Diabetes and Lower Extremity Amputations

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The increasing rate of diabetes diagnoses in the United States is cause for alarm. Related healthcare costs are staggering, as data shows the total annual cost of diabetes treatment in 2002 (including direct and indirect costs) was estimated at $132 billion, or one out of every 10 healthcare dollars spent in the United States. 1 Other studies have suggested that diabetes-related amputations cost approximately three billion dollars per year ($38,077 per amputation procedure). 2 With the rise of diabetes diagnoses, there is also an expected rise in the number of amputees.

Recent Trends in the United States

  • The CDC estimates that 23.6 million Americans currently have diabetes—7 percent of the U.S. population—up from 18.2 million in 2003. 3
  • Each year, over half of all amputations in the United States are caused by diabetes mellitus and subsequent complications, with most being lower-extremity amputations.
  • From 1980 to 2003, the number of diabetes-related LEA hospital discharges increased from an average of 33,000 to a high of 84,000 in 1997, dropping to 75,000 in 2003. 4
  • Damage to the foot’s sensory nerves, diabetic neuropathy, contributes to foot deformities and/or ulcers that increase the chance of lower-extremity amputations (LEA) unless treated.

Rates and Demographic Trends

  • In 1997, a total of 87,720 out of 131,218 LEA hospital discharges (67 percent) were diabetes related. 5
  • The age-adjusted* LEA rate for people with diabetes (5.5 per 1,000 people with diabetes) was 28 times that of people without diabetes (0.2 per 1,000 people).Diabetes-related LEA discharges had an average age of 66 years, while non-diabetes-related LEA discharges had an average age of 71 years.
  • Trends by Age : In 2003, the LEA rate per 1,000 people with diabetes was:
    • 3.9 among people under age 65
    • 6.6 among people age 65 to 74
    • 7.9 among people age 75 or older 6
  • Regardless of diabetic status, these rates were higher for men than women and higher for non-Hispanic Blacks than individuals who are Hispanic or non-Hispanic White.
  • Trends by Race : In 2003, the age-adjusted LEA rate per 1,000 people with diabetes was:
    • 5.0 among individuals who are Black
    • 3.2 among individuals who are White 7
  • Among people with diabetes, LEA rates were highest among men, individuals who are non-Hispanic Black and the elderly.
  • Trends by Sex : In 2003, the age-adjusted LEA rate among men (5.8 per 1,000 persons with diabetes) was approximately twice the rate among women (2.9 per 1000 persons with diabetes). 8
  • Level of amputation: In 2002, the age-adjusted LEA rate per 1,000 people with diabetes was:
    • 2.6 Toe
    • 0.8 Foot
    • 1.6 Below Knee
    • 0.8 Above Knee 9
  • LEAs occur at a much higher rate among people with diabetes (67 percent).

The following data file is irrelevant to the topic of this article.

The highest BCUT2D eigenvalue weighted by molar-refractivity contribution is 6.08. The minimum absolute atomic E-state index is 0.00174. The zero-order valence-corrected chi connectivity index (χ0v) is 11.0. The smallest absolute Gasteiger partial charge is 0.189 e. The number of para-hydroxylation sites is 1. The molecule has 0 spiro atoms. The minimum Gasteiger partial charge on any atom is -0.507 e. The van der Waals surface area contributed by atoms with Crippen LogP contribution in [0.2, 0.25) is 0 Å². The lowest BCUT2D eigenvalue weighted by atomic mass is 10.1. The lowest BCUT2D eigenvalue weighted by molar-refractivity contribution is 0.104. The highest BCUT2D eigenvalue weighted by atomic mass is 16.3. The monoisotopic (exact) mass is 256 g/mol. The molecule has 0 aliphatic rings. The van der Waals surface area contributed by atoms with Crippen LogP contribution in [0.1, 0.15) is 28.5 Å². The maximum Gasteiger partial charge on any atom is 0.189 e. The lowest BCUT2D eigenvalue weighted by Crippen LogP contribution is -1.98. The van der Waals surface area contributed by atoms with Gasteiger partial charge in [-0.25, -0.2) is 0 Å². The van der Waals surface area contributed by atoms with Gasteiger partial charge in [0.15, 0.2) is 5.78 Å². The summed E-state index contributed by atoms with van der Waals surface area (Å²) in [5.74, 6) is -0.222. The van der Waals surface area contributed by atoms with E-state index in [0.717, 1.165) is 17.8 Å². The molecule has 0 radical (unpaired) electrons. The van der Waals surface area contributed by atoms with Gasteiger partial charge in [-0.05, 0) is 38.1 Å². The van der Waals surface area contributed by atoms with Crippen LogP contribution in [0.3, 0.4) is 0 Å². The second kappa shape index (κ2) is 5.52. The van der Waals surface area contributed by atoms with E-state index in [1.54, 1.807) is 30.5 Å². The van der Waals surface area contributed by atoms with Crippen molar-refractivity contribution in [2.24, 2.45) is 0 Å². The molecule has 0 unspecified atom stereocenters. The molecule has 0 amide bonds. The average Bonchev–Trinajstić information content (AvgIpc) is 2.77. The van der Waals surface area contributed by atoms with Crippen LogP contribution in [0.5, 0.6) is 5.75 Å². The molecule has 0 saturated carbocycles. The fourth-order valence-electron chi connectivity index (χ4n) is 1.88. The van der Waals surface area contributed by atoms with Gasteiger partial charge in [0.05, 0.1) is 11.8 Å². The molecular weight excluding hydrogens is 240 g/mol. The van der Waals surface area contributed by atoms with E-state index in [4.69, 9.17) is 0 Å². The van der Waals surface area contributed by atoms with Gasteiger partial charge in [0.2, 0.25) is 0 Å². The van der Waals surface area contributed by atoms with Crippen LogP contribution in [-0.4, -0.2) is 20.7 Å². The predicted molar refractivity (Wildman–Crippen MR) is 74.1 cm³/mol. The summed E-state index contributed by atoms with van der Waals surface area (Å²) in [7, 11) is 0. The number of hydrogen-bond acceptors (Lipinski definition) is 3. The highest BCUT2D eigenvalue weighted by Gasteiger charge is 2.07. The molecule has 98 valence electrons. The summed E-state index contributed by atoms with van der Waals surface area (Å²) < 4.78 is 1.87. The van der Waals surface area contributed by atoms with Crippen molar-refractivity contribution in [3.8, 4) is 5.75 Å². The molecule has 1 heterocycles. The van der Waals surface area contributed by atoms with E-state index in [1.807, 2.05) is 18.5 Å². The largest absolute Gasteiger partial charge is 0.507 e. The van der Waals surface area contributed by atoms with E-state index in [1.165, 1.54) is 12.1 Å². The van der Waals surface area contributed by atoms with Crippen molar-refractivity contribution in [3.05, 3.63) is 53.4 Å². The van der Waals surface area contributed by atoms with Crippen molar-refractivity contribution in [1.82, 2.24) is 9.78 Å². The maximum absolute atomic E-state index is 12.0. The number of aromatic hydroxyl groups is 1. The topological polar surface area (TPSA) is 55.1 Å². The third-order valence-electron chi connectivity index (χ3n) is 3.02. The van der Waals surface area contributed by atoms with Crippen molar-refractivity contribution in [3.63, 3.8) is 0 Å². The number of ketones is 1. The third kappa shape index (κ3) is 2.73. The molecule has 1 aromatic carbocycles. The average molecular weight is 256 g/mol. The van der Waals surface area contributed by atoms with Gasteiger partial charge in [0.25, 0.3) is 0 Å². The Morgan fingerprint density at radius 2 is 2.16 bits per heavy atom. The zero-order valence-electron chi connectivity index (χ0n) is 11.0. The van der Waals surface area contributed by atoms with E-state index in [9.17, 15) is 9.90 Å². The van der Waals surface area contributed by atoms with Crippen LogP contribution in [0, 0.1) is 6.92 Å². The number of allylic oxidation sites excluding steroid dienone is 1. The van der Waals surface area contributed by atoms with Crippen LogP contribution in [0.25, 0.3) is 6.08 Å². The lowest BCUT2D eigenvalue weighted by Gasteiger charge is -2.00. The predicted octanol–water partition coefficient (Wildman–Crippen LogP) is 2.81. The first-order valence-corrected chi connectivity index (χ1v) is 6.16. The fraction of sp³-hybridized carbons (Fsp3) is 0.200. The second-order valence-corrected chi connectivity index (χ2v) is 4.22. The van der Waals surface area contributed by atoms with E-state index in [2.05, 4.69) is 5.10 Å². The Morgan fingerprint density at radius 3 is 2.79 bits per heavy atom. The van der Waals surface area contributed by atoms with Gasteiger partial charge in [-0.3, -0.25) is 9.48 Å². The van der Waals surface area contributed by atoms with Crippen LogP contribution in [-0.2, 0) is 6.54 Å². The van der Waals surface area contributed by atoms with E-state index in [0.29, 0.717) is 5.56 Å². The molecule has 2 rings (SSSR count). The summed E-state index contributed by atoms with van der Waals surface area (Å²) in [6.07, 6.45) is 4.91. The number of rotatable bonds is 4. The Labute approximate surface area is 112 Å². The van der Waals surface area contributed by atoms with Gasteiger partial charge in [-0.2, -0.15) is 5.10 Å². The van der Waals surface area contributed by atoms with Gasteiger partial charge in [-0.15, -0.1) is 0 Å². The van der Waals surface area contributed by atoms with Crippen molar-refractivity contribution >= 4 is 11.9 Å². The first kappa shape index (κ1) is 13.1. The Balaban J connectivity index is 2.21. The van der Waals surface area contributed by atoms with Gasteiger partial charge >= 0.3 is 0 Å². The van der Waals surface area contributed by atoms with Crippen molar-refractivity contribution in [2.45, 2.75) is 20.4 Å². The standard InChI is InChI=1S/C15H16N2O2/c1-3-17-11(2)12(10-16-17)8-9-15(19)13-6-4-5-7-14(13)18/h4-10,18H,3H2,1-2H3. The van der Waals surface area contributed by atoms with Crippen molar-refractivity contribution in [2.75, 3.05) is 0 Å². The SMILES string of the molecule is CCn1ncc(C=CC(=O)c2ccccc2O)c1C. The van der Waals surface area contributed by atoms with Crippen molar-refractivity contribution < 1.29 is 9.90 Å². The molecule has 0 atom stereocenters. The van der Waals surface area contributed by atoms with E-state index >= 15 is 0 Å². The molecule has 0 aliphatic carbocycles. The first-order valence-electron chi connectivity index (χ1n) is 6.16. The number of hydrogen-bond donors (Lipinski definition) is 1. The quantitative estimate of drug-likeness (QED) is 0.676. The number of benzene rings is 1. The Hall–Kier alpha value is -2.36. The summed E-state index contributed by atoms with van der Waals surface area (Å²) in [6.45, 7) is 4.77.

* The age-adjustment process removes differences in the age composition of two or more populations to allow comparisons between these populations independent of their age structure. For more information on this and other statistical measures, please see Guidelines for Using and Developing Rates for Public Health Assessment, Washington State Department of Health, 2001. http://www.doh.wa.gov/Data/Guidelines/Rateguide.htm.


[1] Paul Hogan, et al, “Economic Costs of Diabetes in the U.S. in 2002,” Diabetes Care 26 (2003): 917-32.

[2] Arran Shearer, et al, “Predicted Costs and Outcomes from Reduced Vibration Detection in People with Diabetes in the U.S.,” Diabetes Care 26 (2003): 2305-10; and Adam Gordois, et al, “The Health Care Costs of Diabetic Peripheral Neuropathy in the U.S.,” Diabetes Care 26 (2003): 1790-95.

[3] Centers for Disease Control and Prevention. 2007 National Diabetes Fact Sheet. Atlanta, GA: U.S. Department of Health and Human Services, Centers for Disease Control and Prevention, 2008.

[4] Number (in Thousands) of Hospital Discharges for Nontraumatic Lower Extremity Amputation with Diabetes as a Listed Diagnosis, United States, 1980-2003. Atlanta, GA: Centers for Disease Control and Prevention; National Center for Chronic Disease Prevention and Health Promotion. http://www.cdc.gov/diabetes/statistics/lea/diabetes_complications/fig1.htm.

[5] “Hospital Discharge Rates for Nontraumatic Lower Extremity Amputation by Diabetes Status— U.S., 1997,” MMWR Weekly 50 (2001): 954-8, http://www.cdc.gov/mmwr/preview/mmwrhtml/mm5043a3.htm.

[6] Hospital Discharge Rates for Nontraumatic Lower Extremity Amputation per 1,000 Diabetic Population, by Age, United States, 1980-2003. Atlanta, GA: Centers for Disease Control and Prevention; National Center for Chronic Disease Prevention and Health Promotion. http://www.cdc.gov/diabetes/statistics/lea/diabetes_complications/fig4.htm.

[7] Age-Adjusted Hospital Discharge Rates for Nontraumatic Lower Extremity Amputation per 1,000 Diabetic Population, by Race, United States, 1980-2003. Atlanta, GA: Centers for Disease Control and Prevention; National Center for Chronic Disease Prevention and Health Promotion.  http://www.cdc.gov/diabetes/statistics/lea/diabetes_complications/fig6.htm.

[8] Age-Adjusted Hospital Discharge Rates for Nontraumatic Lower Extremity Amputation per 1,000 Diabetic Population, by Sex, United States, 1980-2003. Atlanta, GA: Centers for Disease Control and Prevention; National Center for Chronic Disease Prevention and Health Promotion. http://www.cdc.gov/diabetes/statistics/lea/diabetes_complications/fig5.htm.

[9] Age-Adjusted Hospital Discharge Rates for Nontraumatic Lower Extremity Amputation per 1,000 Diabetic Population, by Level of Amputation, United States, 1993-2002. Atlanta, GA: Centers for Disease Control and Prevention; National Center for Chronic Disease Prevention and Health Promotion. http://www.cdc.gov/diabetes/statistics/lealevel/diabetes_complications/fig8.htm

 

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